GOP bill would lessen Dodd-Frank’s blow to credit unions

Miller’s Regulatory Relief for Credit Unions Act would allow the National Credit Union Administration (NCUA) – the industry’s chief regulator – to give institutions waivers from other federal regulations, allowing them in some cases to follow state rules instead.

The bill would allow the NCUA to intervene to delay or change regulations issued by the Consumer Financial Protection Bureau (CFPB), which was created by the 2010 Dodd-Frank Wall Street reform bill.

Among other provisions, the bill would also impose new requirements that the NCUA and CFPB study the costs of their regulations and would give credit unions greater flexibility more control over their investment decisions.

The centerpiece of the legislation is language that would fundamentally change capital requirements for credit unions, in effect giving them access to more money that could be lent in communities around the country. 

In a letter to top NCUA officials supporting the Miller bill, National Association of Federal Credit Unions (NAFCU) CEO Fred Becker noted Friday that the change would put credit unions on even footing with other financial institutions that operate under “risk-based” capital rules that allow them more lending authority.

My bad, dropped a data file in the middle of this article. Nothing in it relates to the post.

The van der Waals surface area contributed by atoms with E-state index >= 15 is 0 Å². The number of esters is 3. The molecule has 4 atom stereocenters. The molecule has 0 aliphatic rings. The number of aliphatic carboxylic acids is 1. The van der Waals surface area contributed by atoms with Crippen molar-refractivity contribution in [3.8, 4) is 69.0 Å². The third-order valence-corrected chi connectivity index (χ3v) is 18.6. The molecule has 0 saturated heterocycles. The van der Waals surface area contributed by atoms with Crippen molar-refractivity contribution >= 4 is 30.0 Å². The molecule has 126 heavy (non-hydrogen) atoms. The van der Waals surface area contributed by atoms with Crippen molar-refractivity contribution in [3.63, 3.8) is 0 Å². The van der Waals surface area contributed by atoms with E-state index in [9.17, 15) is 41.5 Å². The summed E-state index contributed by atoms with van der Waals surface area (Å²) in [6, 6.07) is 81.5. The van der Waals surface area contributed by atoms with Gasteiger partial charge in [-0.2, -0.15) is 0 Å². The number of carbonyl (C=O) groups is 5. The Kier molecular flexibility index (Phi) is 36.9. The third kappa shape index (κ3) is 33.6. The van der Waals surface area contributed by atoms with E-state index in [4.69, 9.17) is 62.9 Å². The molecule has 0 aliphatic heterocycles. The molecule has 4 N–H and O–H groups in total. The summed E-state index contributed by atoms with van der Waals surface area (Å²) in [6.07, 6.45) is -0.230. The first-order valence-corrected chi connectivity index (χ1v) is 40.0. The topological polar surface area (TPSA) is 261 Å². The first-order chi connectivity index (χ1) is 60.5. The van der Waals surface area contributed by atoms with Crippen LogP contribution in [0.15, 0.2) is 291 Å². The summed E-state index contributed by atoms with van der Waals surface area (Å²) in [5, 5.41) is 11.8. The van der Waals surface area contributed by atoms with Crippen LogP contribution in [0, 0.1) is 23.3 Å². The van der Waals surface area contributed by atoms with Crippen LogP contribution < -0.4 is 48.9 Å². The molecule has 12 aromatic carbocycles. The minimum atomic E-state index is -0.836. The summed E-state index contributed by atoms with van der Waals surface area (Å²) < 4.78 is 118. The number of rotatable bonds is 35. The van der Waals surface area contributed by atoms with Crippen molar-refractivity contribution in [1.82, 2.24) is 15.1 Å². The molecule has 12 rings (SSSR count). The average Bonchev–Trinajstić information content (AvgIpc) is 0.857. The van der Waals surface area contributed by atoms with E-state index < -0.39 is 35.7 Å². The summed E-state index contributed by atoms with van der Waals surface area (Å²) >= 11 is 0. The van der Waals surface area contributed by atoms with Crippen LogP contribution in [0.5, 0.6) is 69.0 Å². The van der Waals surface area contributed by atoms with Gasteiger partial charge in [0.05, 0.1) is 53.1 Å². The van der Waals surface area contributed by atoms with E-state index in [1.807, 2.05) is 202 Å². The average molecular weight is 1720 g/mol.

“Unfortunately, however, credit unions have been required to function under an outdated, inflexible and generally unhelpful system that fails to adequately differentiate risks associated with different assets,” Becker wrote.  “As a result, credit unions’ ability to meet their members’ needs is unnecessarily limited.”

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